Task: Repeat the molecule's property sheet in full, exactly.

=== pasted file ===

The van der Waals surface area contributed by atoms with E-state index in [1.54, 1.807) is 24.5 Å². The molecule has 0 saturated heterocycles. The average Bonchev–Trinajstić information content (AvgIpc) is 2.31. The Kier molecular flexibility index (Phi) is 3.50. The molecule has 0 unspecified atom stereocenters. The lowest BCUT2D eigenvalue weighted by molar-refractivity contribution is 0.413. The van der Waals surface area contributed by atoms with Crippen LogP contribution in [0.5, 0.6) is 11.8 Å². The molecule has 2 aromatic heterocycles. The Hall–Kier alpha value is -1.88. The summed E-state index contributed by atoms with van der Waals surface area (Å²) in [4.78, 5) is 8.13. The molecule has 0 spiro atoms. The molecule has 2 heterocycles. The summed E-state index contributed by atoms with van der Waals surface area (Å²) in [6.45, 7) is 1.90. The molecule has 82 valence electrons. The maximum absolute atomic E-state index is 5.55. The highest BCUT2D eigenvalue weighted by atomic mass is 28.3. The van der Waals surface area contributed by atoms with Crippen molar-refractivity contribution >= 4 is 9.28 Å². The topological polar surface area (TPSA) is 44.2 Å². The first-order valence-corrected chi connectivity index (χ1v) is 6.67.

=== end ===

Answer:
The van der Waals surface area contributed by atoms with E-state index in [1.54, 1.807) is 24.5 Å². The molecule has 0 saturated heterocycles. The average Bonchev–Trinajstić information content (AvgIpc) is 2.31. The Kier molecular flexibility index (Phi) is 3.50. The molecule has 0 unspecified atom stereocenters. The lowest BCUT2D eigenvalue weighted by molar-refractivity contribution is 0.413. The van der Waals surface area contributed by atoms with Crippen LogP contribution in [0.5, 0.6) is 11.8 Å². The molecule has 2 aromatic heterocycles. The Hall–Kier alpha value is -1.88. The summed E-state index contributed by atoms with van der Waals surface area (Å²) in [4.78, 5) is 8.13. The molecule has 0 spiro atoms. The molecule has 2 heterocycles. The summed E-state index contributed by atoms with van der Waals surface area (Å²) in [6.45, 7) is 1.90. The molecule has 82 valence electrons. The maximum absolute atomic E-state index is 5.55. The highest BCUT2D eigenvalue weighted by atomic mass is 28.3. The van der Waals surface area contributed by atoms with Crippen molar-refractivity contribution >= 4 is 9.28 Å². The topological polar surface area (TPSA) is 44.2 Å². The first-order valence-corrected chi connectivity index (χ1v) is 6.67.